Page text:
Hours before troubled millionaire philanthropist Guma Aguiar vanished from his boat, according to his mother's lawyer, his wife told him she wanted a divorce.
"I'm of the belief that that's what pushed him over the deep end," attorney Richard Baron told ABCNews.com. "He loved his wife. He did not want a divorce."
The allegation comes in the the thick of a legal battle between Aguiar's mother Ellen and wife Jamie to control his $100 million estate in the wake of his mysterious disappearance. The oil tycoon hasn't been spotted since surveillance footage captured him heading out in rough Florida waters last Tuesday night in his fishing boat, which washed up without him Wednesday morning on Fort Lauderdale Beach with its lights on and engine running.
Aguiar, 35, suffers from severe bipolar disorder, according to court documents. Friends say he has been even more troubled than usual lately, burdened by lawsuits between Aguiar and an uncle with whom he started a Texas energy company that reportedly sold for $2.5 billion in 2006.
"I just stare at those [surveillance] pictures of him on that boat and can't help but be struck by the symbolism of him on a vessel by himself in rocky seas, fighting a world that he probably felt like was crashing down on him," said family friend Wes Shelton.
Records show Aguiar's personal life had some rocky moments, from hospitalization for mental illness to two misdemeanor drug charges. His wife filed a domestic violence order against him last summer, after which Aguiar filed a divorce petition. Both were voluntarily dismissed, and ABC reports an emergency guardian was appointed for Aguiar after his wife and mother jointly petitioned a court.
Aguiar has been seeking mental health treatment, and friends told the AP that his wife, who married Aguiar before he made his fortune, has been trying to create a peaceful home life to ease his mind. The couple have four children under the age of 7.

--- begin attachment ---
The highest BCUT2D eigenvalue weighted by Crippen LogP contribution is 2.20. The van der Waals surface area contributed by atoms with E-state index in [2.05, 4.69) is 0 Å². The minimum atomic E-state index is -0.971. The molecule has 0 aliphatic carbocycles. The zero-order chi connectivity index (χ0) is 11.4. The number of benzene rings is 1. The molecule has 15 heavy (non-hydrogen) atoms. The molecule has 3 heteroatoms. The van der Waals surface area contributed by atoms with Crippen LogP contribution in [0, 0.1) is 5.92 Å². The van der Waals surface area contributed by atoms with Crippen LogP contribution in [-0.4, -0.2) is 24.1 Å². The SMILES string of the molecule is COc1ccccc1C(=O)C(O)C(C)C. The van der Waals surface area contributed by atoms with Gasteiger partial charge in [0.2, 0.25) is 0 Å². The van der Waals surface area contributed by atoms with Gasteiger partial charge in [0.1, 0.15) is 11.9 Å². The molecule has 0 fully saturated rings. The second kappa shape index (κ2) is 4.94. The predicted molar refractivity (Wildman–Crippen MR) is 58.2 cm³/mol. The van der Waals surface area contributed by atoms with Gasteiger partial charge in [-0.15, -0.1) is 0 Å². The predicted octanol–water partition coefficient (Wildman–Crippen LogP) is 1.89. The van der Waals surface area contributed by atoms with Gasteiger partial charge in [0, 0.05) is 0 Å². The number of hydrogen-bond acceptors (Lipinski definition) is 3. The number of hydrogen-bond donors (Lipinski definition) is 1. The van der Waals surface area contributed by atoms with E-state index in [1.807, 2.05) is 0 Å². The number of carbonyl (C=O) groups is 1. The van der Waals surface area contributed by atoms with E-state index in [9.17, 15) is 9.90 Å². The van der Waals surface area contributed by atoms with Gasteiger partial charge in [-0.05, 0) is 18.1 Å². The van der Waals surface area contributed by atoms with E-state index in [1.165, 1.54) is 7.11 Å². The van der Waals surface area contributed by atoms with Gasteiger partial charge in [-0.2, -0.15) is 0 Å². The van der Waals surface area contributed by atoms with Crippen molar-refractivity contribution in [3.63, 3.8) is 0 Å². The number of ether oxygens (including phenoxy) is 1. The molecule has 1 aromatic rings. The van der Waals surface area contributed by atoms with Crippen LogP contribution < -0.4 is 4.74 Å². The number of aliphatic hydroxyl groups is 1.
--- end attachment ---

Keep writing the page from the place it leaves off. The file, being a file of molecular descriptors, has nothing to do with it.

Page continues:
"That was all Jamie wanted for him," said Shelton. "I think Jamie was really hopeful that the old Guma would come back."
Drama surrounding the family deepened when on the day after his boat was found, Ellen Aguiar filed to an emergency petition to control her son's estate, which includes $35 million in real estate in Israel, $15 million in cash, a $5 million home, a $2.1 million yacht, and seven cars worth $1 million, according to the South Florida Sun-Sentinel.
Before Jamie Aguiar filed her own petition in return, her attorney sharply criticized her mother-in-law for moving to control the estate even before the Coast Guard search was called off.
"She files motions in courts trying to take over everything while the divers are still out looking for Guma's body," said attorney Bill Scherer. "It's bizarre."
Ellen Aguiar reportedly filed amended documents Monday, prompted by backlash from her daughter-in-law, to ask that a third-party money management company be appointed to control Aguiar's estate instead of herself. Her court filings allege Jamie Aguiar has suspended operations of an Israeli basketball team owned by her husband and fired his company's CFO.
"I'm hoping he's alive," Baron told ABCNews.com. "I'm hoping he does get divorced. [Jamie has] shown her true colors."
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